The New York Times
Dave Kehr

In House of Fools, the Russian director Andrei Konchalovsky dredges up one of the most depleted metaphors from the bottom of the cinematic sea: the madhouse as microcosm. Mr. Konchalovsky's mental institution is a rundown 19th-century mansion somewhere near the border of Chechnya, and it is filled with a mix of archetypes from the Russian and the Muslim worlds: an elderly seer who may be Allah, a plump babushka who pines for the Communist government and so on, up to and including the inevitable dwarf.

Each night, the lovably eccentric inmates gather around a window to watch a special train pass by, festooned with electric lights and piloted by none other than Bryan Adams, the whispery Canadian pop balladeer. As the train passes, Mr. Adams lip-syncs his song Have You Ever Really Loved a Woman while an amber light passes over the inmates' rapt, upturned faces. As the characters sigh with longing and the spectator gasps in disbelief, Mr. Konchalovsky moves his camera in on the radiant, angelic face of the holiest of his holy fools, a svelte young blonde named Janna (Iuliya Vysotskaya) who believes herself to be Mr. Adams's fiancée. She also plays the accordion.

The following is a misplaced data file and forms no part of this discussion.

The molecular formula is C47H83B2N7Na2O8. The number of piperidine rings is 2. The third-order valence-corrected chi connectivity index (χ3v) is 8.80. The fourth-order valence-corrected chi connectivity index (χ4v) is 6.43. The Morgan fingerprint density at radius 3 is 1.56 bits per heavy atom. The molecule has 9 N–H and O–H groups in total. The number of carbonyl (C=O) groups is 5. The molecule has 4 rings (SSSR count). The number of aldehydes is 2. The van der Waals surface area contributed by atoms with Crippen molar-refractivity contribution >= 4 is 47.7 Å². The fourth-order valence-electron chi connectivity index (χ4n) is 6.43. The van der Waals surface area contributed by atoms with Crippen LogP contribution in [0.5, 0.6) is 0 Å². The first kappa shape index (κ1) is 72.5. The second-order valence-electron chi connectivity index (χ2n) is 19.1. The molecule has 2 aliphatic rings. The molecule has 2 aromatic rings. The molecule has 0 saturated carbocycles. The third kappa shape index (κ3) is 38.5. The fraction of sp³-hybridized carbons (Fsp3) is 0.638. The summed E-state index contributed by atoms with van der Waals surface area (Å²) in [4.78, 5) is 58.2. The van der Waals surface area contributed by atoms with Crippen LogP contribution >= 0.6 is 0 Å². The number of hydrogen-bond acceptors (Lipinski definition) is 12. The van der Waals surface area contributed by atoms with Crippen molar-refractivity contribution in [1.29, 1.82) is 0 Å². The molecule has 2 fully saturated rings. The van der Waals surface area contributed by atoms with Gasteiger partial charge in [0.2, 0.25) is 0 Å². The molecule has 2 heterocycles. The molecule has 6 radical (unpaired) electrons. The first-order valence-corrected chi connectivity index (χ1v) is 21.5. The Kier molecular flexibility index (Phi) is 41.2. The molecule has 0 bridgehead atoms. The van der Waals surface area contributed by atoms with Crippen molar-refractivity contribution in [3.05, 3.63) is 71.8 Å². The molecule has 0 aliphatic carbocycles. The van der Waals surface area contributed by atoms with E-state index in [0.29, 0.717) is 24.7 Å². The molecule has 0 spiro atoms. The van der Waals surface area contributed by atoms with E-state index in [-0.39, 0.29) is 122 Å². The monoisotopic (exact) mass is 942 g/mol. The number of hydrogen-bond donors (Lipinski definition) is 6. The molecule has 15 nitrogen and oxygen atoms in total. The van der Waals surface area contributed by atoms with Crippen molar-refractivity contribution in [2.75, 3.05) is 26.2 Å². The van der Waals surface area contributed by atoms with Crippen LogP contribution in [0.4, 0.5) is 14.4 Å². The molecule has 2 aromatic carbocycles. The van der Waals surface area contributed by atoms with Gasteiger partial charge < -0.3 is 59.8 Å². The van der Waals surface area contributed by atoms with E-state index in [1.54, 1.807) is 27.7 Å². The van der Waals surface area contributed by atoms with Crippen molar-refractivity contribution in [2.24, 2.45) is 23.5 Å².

This happy life is interrupted when a company of Chechen soldiers crosses the border and takes over the madhouse as their temporary base. Poor Janna is swept off her feet by one of her captors, a lanky foot soldier named Ahmed (Sultan Islamov), who proposes marriage to her as a joke. But Janna takes him seriously, packs her things and gets ready to depart, just as the Russian troops arrive.

As in Philippe de Broca's King of Hearts (1966), which House of Fools resembles to a highly painful degree, the viewer is given to understand that the gentle, childlike inmates are far saner than the generals and politicians who run the big, brutal outside world. This dubious, sentimental proposition is immediately undermined by Mr. Konchalovsky's decision to include among his extras several individuals with genuine disfiguring illnesses. You wonder how lucky they feel to be among the elect.

Mr. Konchalovsky has made some excellent films, both in the Soviet Union (his 1979 Siberiada is a minor masterpiece) and in the United States (his 1987 Shy People). But he's been adrift since he returned to post-Communist Russia for The Inner Circle in 1991, realizing only a handful of unsatisfying films. House of Fools, a French-Russian co-production that opens today in New York and Los Angeles, only adds to the sense that Mr. Konchalovsky has lost his artistic moorings. He has certainly lost his common sense.